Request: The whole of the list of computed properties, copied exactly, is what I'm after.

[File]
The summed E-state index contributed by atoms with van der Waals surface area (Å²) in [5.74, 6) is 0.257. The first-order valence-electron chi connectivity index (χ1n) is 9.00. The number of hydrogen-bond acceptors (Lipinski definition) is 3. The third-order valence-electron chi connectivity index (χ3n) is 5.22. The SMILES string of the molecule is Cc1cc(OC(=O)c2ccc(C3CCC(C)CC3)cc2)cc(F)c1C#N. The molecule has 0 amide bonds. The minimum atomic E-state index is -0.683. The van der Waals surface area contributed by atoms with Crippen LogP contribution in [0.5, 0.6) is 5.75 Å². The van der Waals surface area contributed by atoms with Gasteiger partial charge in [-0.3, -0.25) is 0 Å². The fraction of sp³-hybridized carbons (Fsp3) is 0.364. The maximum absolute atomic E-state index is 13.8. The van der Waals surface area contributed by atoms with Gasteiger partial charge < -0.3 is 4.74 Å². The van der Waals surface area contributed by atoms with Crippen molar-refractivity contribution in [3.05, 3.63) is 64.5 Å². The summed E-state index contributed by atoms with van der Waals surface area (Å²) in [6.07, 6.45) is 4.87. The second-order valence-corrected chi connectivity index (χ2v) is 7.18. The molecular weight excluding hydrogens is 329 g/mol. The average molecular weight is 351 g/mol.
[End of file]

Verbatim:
The summed E-state index contributed by atoms with van der Waals surface area (Å²) in [5.74, 6) is 0.257. The first-order valence-electron chi connectivity index (χ1n) is 9.00. The number of hydrogen-bond acceptors (Lipinski definition) is 3. The third-order valence-electron chi connectivity index (χ3n) is 5.22. The SMILES string of the molecule is Cc1cc(OC(=O)c2ccc(C3CCC(C)CC3)cc2)cc(F)c1C#N. The molecule has 0 amide bonds. The minimum atomic E-state index is -0.683. The van der Waals surface area contributed by atoms with Crippen LogP contribution in [0.5, 0.6) is 5.75 Å². The van der Waals surface area contributed by atoms with Gasteiger partial charge in [-0.3, -0.25) is 0 Å². The fraction of sp³-hybridized carbons (Fsp3) is 0.364. The maximum absolute atomic E-state index is 13.8. The van der Waals surface area contributed by atoms with Gasteiger partial charge < -0.3 is 4.74 Å². The van der Waals surface area contributed by atoms with Crippen molar-refractivity contribution in [3.05, 3.63) is 64.5 Å². The summed E-state index contributed by atoms with van der Waals surface area (Å²) in [6.07, 6.45) is 4.87. The second-order valence-corrected chi connectivity index (χ2v) is 7.18. The molecular weight excluding hydrogens is 329 g/mol. The average molecular weight is 351 g/mol.